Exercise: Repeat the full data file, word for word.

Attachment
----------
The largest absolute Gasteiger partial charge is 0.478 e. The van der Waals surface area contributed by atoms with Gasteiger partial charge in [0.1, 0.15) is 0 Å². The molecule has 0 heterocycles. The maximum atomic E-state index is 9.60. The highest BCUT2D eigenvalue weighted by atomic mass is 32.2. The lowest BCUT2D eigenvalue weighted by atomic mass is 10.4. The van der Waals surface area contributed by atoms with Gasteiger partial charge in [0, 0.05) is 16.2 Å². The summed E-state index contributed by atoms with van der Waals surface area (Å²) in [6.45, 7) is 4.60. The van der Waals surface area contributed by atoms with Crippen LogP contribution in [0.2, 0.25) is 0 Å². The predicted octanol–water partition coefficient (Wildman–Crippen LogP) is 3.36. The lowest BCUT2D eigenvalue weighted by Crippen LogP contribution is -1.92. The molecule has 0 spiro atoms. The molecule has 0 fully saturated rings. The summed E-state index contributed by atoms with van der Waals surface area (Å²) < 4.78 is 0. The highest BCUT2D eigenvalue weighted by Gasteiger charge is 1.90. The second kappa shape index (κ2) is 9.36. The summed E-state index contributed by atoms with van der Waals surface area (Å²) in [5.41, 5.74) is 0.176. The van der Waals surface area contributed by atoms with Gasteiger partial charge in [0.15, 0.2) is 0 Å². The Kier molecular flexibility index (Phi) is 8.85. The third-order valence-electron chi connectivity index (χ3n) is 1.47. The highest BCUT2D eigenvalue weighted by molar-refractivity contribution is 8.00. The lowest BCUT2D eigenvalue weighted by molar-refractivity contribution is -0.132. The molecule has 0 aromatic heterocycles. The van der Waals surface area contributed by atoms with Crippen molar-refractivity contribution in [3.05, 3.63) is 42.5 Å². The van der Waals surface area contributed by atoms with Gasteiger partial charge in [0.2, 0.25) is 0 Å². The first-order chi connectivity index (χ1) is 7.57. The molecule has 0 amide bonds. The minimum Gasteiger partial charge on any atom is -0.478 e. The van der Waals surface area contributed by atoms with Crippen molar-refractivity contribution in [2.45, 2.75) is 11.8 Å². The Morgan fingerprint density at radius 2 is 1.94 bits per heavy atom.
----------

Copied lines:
The largest absolute Gasteiger partial charge is 0.478 e. The van der Waals surface area contributed by atoms with Gasteiger partial charge in [0.1, 0.15) is 0 Å². The molecule has 0 heterocycles. The maximum atomic E-state index is 9.60. The highest BCUT2D eigenvalue weighted by atomic mass is 32.2. The lowest BCUT2D eigenvalue weighted by atomic mass is 10.4. The van der Waals surface area contributed by atoms with Gasteiger partial charge in [0, 0.05) is 16.2 Å². The summed E-state index contributed by atoms with van der Waals surface area (Å²) in [6.45, 7) is 4.60. The van der Waals surface area contributed by atoms with Crippen LogP contribution in [0.2, 0.25) is 0 Å². The predicted octanol–water partition coefficient (Wildman–Crippen LogP) is 3.36. The lowest BCUT2D eigenvalue weighted by Crippen LogP contribution is -1.92. The molecule has 0 spiro atoms. The molecule has 0 fully saturated rings. The summed E-state index contributed by atoms with van der Waals surface area (Å²) < 4.78 is 0. The highest BCUT2D eigenvalue weighted by Gasteiger charge is 1.90. The second kappa shape index (κ2) is 9.36. The summed E-state index contributed by atoms with van der Waals surface area (Å²) in [5.41, 5.74) is 0.176. The van der Waals surface area contributed by atoms with Gasteiger partial charge in [0.15, 0.2) is 0 Å². The Kier molecular flexibility index (Phi) is 8.85. The third-order valence-electron chi connectivity index (χ3n) is 1.47. The highest BCUT2D eigenvalue weighted by molar-refractivity contribution is 8.00. The lowest BCUT2D eigenvalue weighted by molar-refractivity contribution is -0.132. The molecule has 0 aromatic heterocycles. The van der Waals surface area contributed by atoms with Crippen molar-refractivity contribution in [3.05, 3.63) is 42.5 Å². The van der Waals surface area contributed by atoms with Gasteiger partial charge in [0.2, 0.25) is 0 Å². The first-order chi connectivity index (χ1) is 7.57. The molecule has 0 amide bonds. The minimum Gasteiger partial charge on any atom is -0.478 e. The van der Waals surface area contributed by atoms with Crippen molar-refractivity contribution in [2.45, 2.75) is 11.8 Å². The Morgan fingerprint density at radius 2 is 1.94 bits per heavy atom.